People For the American Way

Trump Judge Tries to Strike Down State Gun Safety Law: Confirmed Judges, Confirmed Fears

News and Analysis
Trump Judge Tries to Strike Down State Gun Safety Law: Confirmed Judges, Confirmed Fears

Confirmed Judges, Confirmed Fears” is a blog series documenting the harmful impact of President Trump’s judges on Americans’ rights and liberties. Cases in the series can be found by issue and by judge at this link.

 

Trump Ninth Circuit judge Ryan Nelson argued in dissent that the majority should strike down as unconstitutional a state gun safety law that restricts the open carrying of guns in public unless the owner has a permit. The majority rejected that view and upheld the law in its March 2021 decision in Young v State of Hawaii.

Hawaii has a long history of concern about and laws to promote gun safety, going back many years before it became a state. Individuals can possess guns in their homes and places of business, but cannot carry them openly in public unless they obtain a license, for which they must demonstrate “the urgency or the need” for such open carry to help protect “life and property.” George Young applied twice for such a license but did not attempt to show such an urgency or need; instead, he relied on his “general desire to carry a firearm for self-defense.” Young’s applications were denied and he sued in federal court to have the Hawaii law invalidated as unconstitutional under the Second Amendment.

A federal district court dismissed the suit. On appeal, a three-judge panel voted 2-1 in Young’s favor, but the full Ninth Circuit vacated that judgment and voted to rehear the case via an 11-judge panel. By a 7-4 vote in which Trump judge Nelson wrote a dissenting opinion, the Ninth Circuit affirmed the district court and upheld the Hawaii law.

Conservative Judge Jay Bybee, who was nominated by President George W Bush, wrote a comprehensive 127 -page opinion explaining the ruling. Bybee carefully discussed “more than 700 years of English and American legal history” and precedent, and concluded that the “overwhelming evidence” supports the determination that individuals do not have an “unfettered right to carry weapons in public places” and that government can “regulate, and even prohibit” the open carry of dangerous weapons “in public places.” Judge Bybee concluded that Hawaii’s laws “are within the state’s legitimate police powers” and do not violate the Second Amendment.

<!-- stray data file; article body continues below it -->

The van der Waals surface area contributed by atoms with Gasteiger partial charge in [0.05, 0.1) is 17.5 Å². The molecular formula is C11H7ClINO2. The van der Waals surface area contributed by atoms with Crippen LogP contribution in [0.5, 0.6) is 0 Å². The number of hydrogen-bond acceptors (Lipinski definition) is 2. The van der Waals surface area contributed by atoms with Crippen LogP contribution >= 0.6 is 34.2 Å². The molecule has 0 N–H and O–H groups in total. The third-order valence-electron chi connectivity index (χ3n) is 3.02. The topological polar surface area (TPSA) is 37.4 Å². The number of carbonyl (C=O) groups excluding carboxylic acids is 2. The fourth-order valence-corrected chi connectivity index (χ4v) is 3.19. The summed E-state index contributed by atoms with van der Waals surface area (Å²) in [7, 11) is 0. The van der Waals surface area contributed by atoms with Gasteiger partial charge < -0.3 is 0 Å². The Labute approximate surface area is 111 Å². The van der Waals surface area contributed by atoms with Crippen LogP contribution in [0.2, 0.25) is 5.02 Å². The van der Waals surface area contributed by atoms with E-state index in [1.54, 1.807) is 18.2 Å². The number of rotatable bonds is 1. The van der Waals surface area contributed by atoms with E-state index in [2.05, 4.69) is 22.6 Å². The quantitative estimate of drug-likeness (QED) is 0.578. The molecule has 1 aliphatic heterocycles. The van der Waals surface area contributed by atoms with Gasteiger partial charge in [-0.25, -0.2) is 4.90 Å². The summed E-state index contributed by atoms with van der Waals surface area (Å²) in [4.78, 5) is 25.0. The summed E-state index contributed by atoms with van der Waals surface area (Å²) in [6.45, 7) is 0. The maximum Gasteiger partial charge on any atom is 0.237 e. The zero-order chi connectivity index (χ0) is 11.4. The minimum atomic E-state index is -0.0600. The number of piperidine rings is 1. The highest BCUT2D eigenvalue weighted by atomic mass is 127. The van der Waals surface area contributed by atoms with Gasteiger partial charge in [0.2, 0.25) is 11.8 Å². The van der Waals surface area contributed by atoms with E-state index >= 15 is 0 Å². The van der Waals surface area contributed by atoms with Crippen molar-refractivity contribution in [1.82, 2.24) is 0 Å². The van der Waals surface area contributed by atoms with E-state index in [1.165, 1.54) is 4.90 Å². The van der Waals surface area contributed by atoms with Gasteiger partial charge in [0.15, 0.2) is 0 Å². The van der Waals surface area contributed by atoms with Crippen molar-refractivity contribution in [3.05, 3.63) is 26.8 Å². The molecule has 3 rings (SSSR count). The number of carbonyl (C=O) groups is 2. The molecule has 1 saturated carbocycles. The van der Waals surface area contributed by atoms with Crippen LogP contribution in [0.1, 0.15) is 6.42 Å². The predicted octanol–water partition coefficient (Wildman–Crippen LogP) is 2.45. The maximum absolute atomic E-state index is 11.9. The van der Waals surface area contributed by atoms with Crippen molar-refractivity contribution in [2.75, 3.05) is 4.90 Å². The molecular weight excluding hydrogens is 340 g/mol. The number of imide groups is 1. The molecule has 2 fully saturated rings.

Trump judge Nelson and three others strongly disagreed. The dissenters claimed their version of history and previous cases showed that the Second Amendment prevents government from restricting the open public carrying of firearms and called the majority decision “unprecedented” and “extreme.” In the dissent that he wrote, Nelson faulted the majority for not considering the constitutionality of the state law as applied in Young’s county, which had adopted what Nelson called a “brazenly unconstitutional” regulation that “restricts gun ownership to security guards.” The dissenters would have ruled that the Hawaii law, or at least its application to Young, violated the Second Amendment.

Judge Bybee explained what was wrong with the dissenters’ arguments. He carefully analyzed their legal and historical claims, and determined that the dissent had come to an erroneous “fore-ordained conclusion” that relied on a “much more limited historical record” and “cases that favor its view.” After a meticulous review of the record, Bybee also concluded that Young “never pleaded facts to support an as-applied challenge” and did not even make arguments in briefs on such a claim until his supplemental brief before the 11-member panel in 2020, which was “more than seven years after” his first brief in the court of appeals. Although it might be possible for Young to “pursue whatever remedies remain” on procedural grounds at a later time, the majority ruled, it would be improper to consider such arguments at this stage. And with respect to the county’s regulation, the majority pointed out that an official state attorney general opinion had clarified that the state law “does not reserve open-carry permits to security guards” and “rejected” the county’s interpretation, so it was the language of the statute that controls and was found constitutional.

Gun advocates will likely seek review of the decision in the Supreme Court, and no one can reliably predict what the Court will do. For now, at least, the Hawaii state gun safety law and others like it have been found constitutional, and the case is yet another example of Trump judges like Nelson trying to overturn important gun safety laws.